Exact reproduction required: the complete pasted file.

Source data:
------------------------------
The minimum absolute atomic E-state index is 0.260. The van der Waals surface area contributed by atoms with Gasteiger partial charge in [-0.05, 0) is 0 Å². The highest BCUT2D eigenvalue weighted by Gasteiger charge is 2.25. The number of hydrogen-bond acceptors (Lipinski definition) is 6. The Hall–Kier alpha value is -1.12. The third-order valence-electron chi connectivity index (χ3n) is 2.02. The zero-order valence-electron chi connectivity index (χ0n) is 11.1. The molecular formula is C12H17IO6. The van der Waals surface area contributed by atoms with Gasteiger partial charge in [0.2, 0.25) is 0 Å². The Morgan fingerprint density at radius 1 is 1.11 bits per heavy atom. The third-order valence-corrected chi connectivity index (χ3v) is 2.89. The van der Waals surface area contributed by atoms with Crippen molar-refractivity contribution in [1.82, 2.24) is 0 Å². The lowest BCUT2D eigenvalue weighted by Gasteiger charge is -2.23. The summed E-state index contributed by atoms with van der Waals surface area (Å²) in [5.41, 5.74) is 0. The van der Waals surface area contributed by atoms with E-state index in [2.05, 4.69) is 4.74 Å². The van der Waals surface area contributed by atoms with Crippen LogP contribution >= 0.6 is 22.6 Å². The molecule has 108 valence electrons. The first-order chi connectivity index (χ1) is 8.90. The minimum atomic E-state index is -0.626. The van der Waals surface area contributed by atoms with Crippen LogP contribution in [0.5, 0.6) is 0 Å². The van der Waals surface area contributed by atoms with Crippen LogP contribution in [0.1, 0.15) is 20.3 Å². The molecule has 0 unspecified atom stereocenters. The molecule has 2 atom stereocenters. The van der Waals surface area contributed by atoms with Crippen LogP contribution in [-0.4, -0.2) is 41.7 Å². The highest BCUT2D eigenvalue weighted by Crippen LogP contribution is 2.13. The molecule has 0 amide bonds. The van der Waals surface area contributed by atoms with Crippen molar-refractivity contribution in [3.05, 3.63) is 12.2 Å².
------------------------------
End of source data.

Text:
The minimum absolute atomic E-state index is 0.260. The van der Waals surface area contributed by atoms with Gasteiger partial charge in [-0.05, 0) is 0 Å². The highest BCUT2D eigenvalue weighted by Gasteiger charge is 2.25. The number of hydrogen-bond acceptors (Lipinski definition) is 6. The Hall–Kier alpha value is -1.12. The third-order valence-electron chi connectivity index (χ3n) is 2.02. The zero-order valence-electron chi connectivity index (χ0n) is 11.1. The molecular formula is C12H17IO6. The van der Waals surface area contributed by atoms with Gasteiger partial charge in [0.2, 0.25) is 0 Å². The Morgan fingerprint density at radius 1 is 1.11 bits per heavy atom. The third-order valence-corrected chi connectivity index (χ3v) is 2.89. The van der Waals surface area contributed by atoms with Crippen molar-refractivity contribution in [1.82, 2.24) is 0 Å². The lowest BCUT2D eigenvalue weighted by Gasteiger charge is -2.23. The summed E-state index contributed by atoms with van der Waals surface area (Å²) in [5.41, 5.74) is 0. The van der Waals surface area contributed by atoms with E-state index in [2.05, 4.69) is 4.74 Å². The van der Waals surface area contributed by atoms with Crippen LogP contribution >= 0.6 is 22.6 Å². The molecule has 108 valence electrons. The first-order chi connectivity index (χ1) is 8.90. The minimum atomic E-state index is -0.626. The van der Waals surface area contributed by atoms with Crippen LogP contribution in [0.5, 0.6) is 0 Å². The van der Waals surface area contributed by atoms with Crippen LogP contribution in [0.1, 0.15) is 20.3 Å². The molecule has 0 unspecified atom stereocenters. The molecule has 2 atom stereocenters. The van der Waals surface area contributed by atoms with Crippen LogP contribution in [-0.4, -0.2) is 41.7 Å². The highest BCUT2D eigenvalue weighted by Crippen LogP contribution is 2.13. The molecule has 0 amide bonds. The van der Waals surface area contributed by atoms with Crippen molar-refractivity contribution in [3.05, 3.63) is 12.2 Å².